Thursday, April 30, 2009

the know-it all one man's humble quest to be the smartest person in the world by a.j. jacobs

part memoir and part education (or lack thereof), the know-it all chronicles NPR contributor a.j. jacobs hilarious, enlightening, and seemingly impossible quest to read the encyclopedia britannica from A to Z.

to fill the ever-widening gaps in his ivy league education, a.j. jacobs sets for himself the daunting task of reading all thirty-two volumes. his wife, julie, tells him it's a waste of time, he friends believe he's losing his mind, his father, a brilliant attorney who once attempted the feat and quit somewhere around borneo, is encouraging, but, shall we say, unconvinced.

your book folded into my life quite nicely, in an unexpected way. i always wanted to read your other title, my year of biblical living but thought i should start with your first book. the know-it all is a bit long, but then again, so are thirty-two volumes of the encyclopedia, and this was a pleasant read. at times you were a little too WASPy and self-indulgent, and i am forced to wonder if your wife is charming, unflappable, mildly neurotic, and well-balanced as you portray her. regardless, i didn't roll my eyes that often and i was amused. it was the right book to be reading when i read it. if you're having a rough week, your book was an easy distraction.

in short, you amuse me so i'll seek out your other titles.

dutifully yours,
a lone reader

Tuesday, April 28, 2009

the dud avocado by elaine dundy

the dud avocado follows the romantic and comedic adventures of a young american who heads overseas to conquer Paris in the late 1950s. edith wharton and henry james wrote about the american girl abroad, but it was elaine dundy’s sally jay gorce who told us what she was really thinking. charming, sexy, and hilarious, the dud avocado gained instant cult status when it was first published and it remains a timeless portrait of a woman hell-bent on living.

dear elaine dundy,

where have you been all my life? i adored the dud avocado. this book is witty, charming, nostalgic. if the hepburns  (audrey or katherine) ever starred in a book, not a movie, this would be the book. sally is gracefully awkward, clumsily charming, and adorable. it's literally like reading a romp of an old classic movie. your characters are wonderful, surreal, and highly entertaining. i cannot rave about this book enough. you are the list of great books for 2009. bravo!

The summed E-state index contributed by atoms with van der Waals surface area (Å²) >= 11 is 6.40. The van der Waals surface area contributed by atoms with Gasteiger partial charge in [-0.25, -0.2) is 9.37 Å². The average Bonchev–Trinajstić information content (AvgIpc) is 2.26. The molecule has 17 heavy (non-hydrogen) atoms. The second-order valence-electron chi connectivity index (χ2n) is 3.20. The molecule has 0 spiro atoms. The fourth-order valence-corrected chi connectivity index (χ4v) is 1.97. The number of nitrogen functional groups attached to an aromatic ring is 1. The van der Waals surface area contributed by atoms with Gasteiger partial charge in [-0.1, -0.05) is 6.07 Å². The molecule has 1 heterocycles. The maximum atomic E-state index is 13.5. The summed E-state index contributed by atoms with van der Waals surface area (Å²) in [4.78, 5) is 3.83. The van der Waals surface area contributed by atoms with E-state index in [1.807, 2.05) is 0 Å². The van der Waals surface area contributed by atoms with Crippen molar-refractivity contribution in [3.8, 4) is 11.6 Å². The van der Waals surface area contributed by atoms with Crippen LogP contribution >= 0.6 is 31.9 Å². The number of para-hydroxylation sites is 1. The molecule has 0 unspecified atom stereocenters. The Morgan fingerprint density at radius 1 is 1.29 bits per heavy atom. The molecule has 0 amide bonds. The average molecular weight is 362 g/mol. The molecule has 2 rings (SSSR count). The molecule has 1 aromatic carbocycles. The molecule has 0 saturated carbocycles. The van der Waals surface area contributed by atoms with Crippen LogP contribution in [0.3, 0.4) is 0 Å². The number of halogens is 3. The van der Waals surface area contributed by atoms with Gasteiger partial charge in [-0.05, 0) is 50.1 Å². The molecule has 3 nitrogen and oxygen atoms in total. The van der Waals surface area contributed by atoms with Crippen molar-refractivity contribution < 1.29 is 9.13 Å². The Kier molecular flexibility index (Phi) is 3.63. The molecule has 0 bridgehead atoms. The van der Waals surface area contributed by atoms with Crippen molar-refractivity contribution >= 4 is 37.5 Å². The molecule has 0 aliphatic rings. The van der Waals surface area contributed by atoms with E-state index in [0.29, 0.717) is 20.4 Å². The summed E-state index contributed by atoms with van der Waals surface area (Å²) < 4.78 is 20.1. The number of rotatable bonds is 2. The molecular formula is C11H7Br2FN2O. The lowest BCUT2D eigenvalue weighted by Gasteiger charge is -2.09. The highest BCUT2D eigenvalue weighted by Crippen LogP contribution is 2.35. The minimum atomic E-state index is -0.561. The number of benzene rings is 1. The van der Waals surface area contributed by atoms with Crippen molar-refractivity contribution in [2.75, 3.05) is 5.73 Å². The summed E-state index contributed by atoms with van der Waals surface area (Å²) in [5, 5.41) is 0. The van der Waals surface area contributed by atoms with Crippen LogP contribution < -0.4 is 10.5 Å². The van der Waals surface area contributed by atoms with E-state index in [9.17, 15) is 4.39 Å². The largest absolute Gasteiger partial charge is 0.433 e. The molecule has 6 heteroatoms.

i'm thrilled to know your titles are coming back into print in the upcoming months. in the meantime, i have the ever reliable and amazing new york public library to keep me swimming in your writing.

dutifully yours,
a lone reader

post script: i love your book's cover. 

Monday, April 20, 2009

kick me by paul feig

written in side-splitting and often cringe-inducing detail, paul feig takes you in a time machine to a world of bombardment by dodge balls, ill-fated prom dates, and other aspects of public school life that will keep you laughing in recognition and occasionally sighing in relief that you aren't him. kick me is a nostalgic trip for the inner geek in all of us.

dear paul feig,

cute. there are some great moments in your book. my personal favorite? the elf scene. done. i giggled. loved it. and i do like you. just not for this book. i'll take a episode of freaks and geeks over kick me any afternoon. no offense. i don't think it's your fault. i swear, it's not you. it's me. totally me. okay, and george tabb. his books playing right field was everything you wanted your book to be, but compared to him . . . well, yours fell a little short.  i'm sorry. i read his book first and loved it. i laughed. his memoirs were larger than life and hilarious and embarrassing and completely geeked out. yours were silly and charming, but not as engaging. i'll admit, i was skimming by the end. and i hoped you'd end on a really funny or brilliant note, but it quietly faded. i wanted george and instead i got paul. i'll know better for next time.

dutifully yours,
a lone reader

Thursday, April 16, 2009

the gargoyle by andrew davidson